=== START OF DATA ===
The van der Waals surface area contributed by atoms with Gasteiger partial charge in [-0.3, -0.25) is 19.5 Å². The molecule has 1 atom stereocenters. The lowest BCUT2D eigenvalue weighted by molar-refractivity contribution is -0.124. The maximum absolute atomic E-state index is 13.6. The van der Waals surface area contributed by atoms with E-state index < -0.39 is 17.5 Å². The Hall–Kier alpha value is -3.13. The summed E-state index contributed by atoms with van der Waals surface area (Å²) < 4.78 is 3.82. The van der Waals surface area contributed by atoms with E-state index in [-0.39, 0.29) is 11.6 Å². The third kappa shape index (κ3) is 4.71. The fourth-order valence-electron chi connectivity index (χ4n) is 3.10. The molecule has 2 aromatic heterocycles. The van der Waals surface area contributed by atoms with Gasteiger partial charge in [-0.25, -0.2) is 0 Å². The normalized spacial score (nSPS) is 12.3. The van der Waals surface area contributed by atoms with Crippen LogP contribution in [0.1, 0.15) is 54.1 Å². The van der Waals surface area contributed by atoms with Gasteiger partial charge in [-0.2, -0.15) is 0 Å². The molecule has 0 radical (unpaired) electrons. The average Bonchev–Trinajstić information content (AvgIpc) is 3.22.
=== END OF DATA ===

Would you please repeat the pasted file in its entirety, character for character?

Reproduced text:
The van der Waals surface area contributed by atoms with Gasteiger partial charge in [-0.3, -0.25) is 19.5 Å². The molecule has 1 atom stereocenters. The lowest BCUT2D eigenvalue weighted by molar-refractivity contribution is -0.124. The maximum absolute atomic E-state index is 13.6. The van der Waals surface area contributed by atoms with E-state index < -0.39 is 17.5 Å². The Hall–Kier alpha value is -3.13. The summed E-state index contributed by atoms with van der Waals surface area (Å²) < 4.78 is 3.82. The van der Waals surface area contributed by atoms with E-state index in [-0.39, 0.29) is 11.6 Å². The third kappa shape index (κ3) is 4.71. The fourth-order valence-electron chi connectivity index (χ4n) is 3.10. The molecule has 2 aromatic heterocycles. The van der Waals surface area contributed by atoms with Gasteiger partial charge in [-0.25, -0.2) is 0 Å². The normalized spacial score (nSPS) is 12.3. The van der Waals surface area contributed by atoms with Crippen LogP contribution in [0.1, 0.15) is 54.1 Å². The van der Waals surface area contributed by atoms with Gasteiger partial charge in [-0.2, -0.15) is 0 Å². The molecule has 0 radical (unpaired) electrons. The average Bonchev–Trinajstić information content (AvgIpc) is 3.22.